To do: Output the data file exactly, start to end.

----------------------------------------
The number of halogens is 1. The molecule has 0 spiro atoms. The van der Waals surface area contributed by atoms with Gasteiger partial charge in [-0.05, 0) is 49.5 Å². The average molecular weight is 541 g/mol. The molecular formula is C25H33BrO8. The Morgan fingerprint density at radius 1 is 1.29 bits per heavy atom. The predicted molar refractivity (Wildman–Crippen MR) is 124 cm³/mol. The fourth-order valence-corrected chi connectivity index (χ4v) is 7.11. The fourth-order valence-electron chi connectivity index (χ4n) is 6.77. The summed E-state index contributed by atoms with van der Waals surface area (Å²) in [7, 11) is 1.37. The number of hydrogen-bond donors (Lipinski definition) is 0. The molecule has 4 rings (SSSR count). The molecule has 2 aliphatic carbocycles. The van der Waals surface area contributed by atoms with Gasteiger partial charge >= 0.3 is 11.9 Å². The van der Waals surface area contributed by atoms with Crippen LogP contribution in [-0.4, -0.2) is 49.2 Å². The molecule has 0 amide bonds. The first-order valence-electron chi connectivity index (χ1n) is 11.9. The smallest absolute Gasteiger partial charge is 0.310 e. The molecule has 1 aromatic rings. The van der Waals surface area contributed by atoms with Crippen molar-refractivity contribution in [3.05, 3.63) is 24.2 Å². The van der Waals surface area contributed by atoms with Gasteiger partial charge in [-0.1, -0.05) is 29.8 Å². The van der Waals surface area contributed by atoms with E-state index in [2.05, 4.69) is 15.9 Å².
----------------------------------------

The number of halogens is 1. The molecule has 0 spiro atoms. The van der Waals surface area contributed by atoms with Gasteiger partial charge in [-0.05, 0) is 49.5 Å². The average molecular weight is 541 g/mol. The molecular formula is C25H33BrO8. The Morgan fingerprint density at radius 1 is 1.29 bits per heavy atom. The predicted molar refractivity (Wildman–Crippen MR) is 124 cm³/mol. The fourth-order valence-corrected chi connectivity index (χ4v) is 7.11. The fourth-order valence-electron chi connectivity index (χ4n) is 6.77. The summed E-state index contributed by atoms with van der Waals surface area (Å²) in [7, 11) is 1.37. The number of hydrogen-bond donors (Lipinski definition) is 0. The molecule has 4 rings (SSSR count). The molecule has 2 aliphatic carbocycles. The van der Waals surface area contributed by atoms with Gasteiger partial charge >= 0.3 is 11.9 Å². The van der Waals surface area contributed by atoms with Crippen LogP contribution in [-0.4, -0.2) is 49.2 Å². The molecule has 0 amide bonds. The first-order valence-electron chi connectivity index (χ1n) is 11.9. The smallest absolute Gasteiger partial charge is 0.310 e. The molecule has 1 aromatic rings. The van der Waals surface area contributed by atoms with Crippen molar-refractivity contribution in [3.05, 3.63) is 24.2 Å². The van der Waals surface area contributed by atoms with Gasteiger partial charge in [-0.1, -0.05) is 29.8 Å². The van der Waals surface area contributed by atoms with E-state index in [2.05, 4.69) is 15.9 Å².